In September 2008 I underwent hip revision surgery in Llandough Hospital. the implant used was a Smith and Nephew R3 metal on metal hip implant. Over a period of two years my mobility decreased and decreased culminating in an extremely swollen painful leg. The swelling started in the groin spreading to the knee which became huge. So much so a doctor thought I had a bakers cyst and tried to draw fluid from the knee (there was none) he then gave me a cortisone injection into my knee, this was done in April 2010. The leg continued to swell and become more and more painful. I then went to the Heath hospital where they scanned my groin and saw a mass. I then went back to the Heath where they diagnosed a bad reaction to my metal on metal implant. I was then referred back to Llandough Hospital where I was seen by an Orthopaedic surgeon who said I needed blood tests to test the level of metal ions in my body and an MRI scan. It was then decided that I needed another revision to get the metal implant out of my body. This was carried out in Llandough Hospital on 16 September. The pain in my hip/groin has improved, but my upper thigh to my knee is still very swollen and painful.

The only advice to date I have been given is that they will carry out another MRI scan but they feel this will not show anything. I would very much appreciate your advice. I was even told it did not look too bad. I am not worried on a cosmetic level, I simply want to know why it is still so swollen. Does it mean there is still tissue damage and what can I do to help it.

I feel that this particular orthopaedic surgeon when he has finished with the mechanics of the operation that is the end. I do think however this should be looked at so more research can be carried out as to the long term effects of metal on metal implants damage to the body. I would also like to think no more people have to go through this by having metal on metal hip implants.

May 7, 2012 at 5:18 pm
(5) Suzie Q736 says:

Metal-on-metal hips have become a worldwide medical concern. By the time they were recalled in 2010, nearly 100,000 already had them; its raised questions about manufacturer and regulatory responsibility. But as always, we (the patients) end up suffering both physically and emotionally.

I am contemplating a revision surgery due to the constant pain I am in and my elevated chromium blood test numbers. The thought of another surgery and the recovery process is overwhelming, but looks like I don’t really have a choice.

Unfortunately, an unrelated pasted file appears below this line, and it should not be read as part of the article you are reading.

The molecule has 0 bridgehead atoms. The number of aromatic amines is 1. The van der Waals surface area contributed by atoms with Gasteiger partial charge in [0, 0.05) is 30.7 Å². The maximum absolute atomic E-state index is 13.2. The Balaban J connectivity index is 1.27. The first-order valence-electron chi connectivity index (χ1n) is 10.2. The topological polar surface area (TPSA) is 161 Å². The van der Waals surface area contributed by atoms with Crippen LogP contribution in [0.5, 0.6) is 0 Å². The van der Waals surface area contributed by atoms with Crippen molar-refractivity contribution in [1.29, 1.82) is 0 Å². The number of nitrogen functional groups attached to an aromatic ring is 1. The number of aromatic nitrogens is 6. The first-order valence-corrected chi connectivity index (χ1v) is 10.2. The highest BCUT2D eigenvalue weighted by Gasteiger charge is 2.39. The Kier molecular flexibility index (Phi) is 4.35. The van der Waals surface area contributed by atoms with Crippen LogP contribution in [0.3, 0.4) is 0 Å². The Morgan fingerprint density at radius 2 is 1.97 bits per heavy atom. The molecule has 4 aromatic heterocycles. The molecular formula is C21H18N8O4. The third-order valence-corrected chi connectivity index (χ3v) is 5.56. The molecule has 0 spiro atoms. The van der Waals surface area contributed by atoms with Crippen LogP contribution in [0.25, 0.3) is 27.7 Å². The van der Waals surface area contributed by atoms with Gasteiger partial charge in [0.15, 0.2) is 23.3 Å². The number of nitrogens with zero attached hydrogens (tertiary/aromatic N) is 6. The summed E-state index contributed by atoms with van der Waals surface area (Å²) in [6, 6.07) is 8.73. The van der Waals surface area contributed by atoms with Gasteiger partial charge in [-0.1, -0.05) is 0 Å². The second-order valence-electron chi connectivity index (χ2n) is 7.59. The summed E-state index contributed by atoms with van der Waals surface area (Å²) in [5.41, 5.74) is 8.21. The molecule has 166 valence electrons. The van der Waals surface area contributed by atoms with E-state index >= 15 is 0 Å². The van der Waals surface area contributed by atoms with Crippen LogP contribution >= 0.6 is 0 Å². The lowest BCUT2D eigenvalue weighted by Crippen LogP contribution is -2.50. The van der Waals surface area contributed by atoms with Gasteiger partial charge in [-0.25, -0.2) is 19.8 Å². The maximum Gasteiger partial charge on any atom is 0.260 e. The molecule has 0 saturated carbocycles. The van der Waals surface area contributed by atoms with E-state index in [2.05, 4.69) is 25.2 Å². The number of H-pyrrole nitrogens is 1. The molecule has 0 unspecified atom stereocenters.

March 9, 2013 at 8:32 pm
(6) CCD03092013 says:

In 2009, mother was diagnosed with Inflammatory Myopathy. She was healthy and vibrant but had a right hip replacement in March 2006 due to a fall, and a left knee replacement in July 2006 due to a previous injury the year before. After those two surgeries, she gradually became weaker. Her knee replacement hurt her since day one from post-op. I began doing research, and learned a great deal. YES, metal allergies to exist and if your knee or hip is not right, then rethink the revisions. My mother had Titanium revised in both implants, as pure as available. Her muscle tissue started re-growing, and now she is working her way back at 95% of being independent. It took 3 years to figure it out and by then the metal ions were destroying her muscle tissue. However, she is alive and doing great. SteelStandingdotcom is the web site where I wrote the medical breakthrough, with valid clinical/medical resources listed in the end notes. It’s an eye opening journey as we learned SO much, I wish each of you the best that have implants.

Leave a Comment

Line and paragraph breaks are automatic. Some HTML allowed: <a href="" title="">, <b>, <i>, <strike>
  1. About.com
  2. Health
  3. Orthopedics

©2014 About.com. All rights reserved.

We comply with the HONcode standard
for trustworthy health
information: verify here.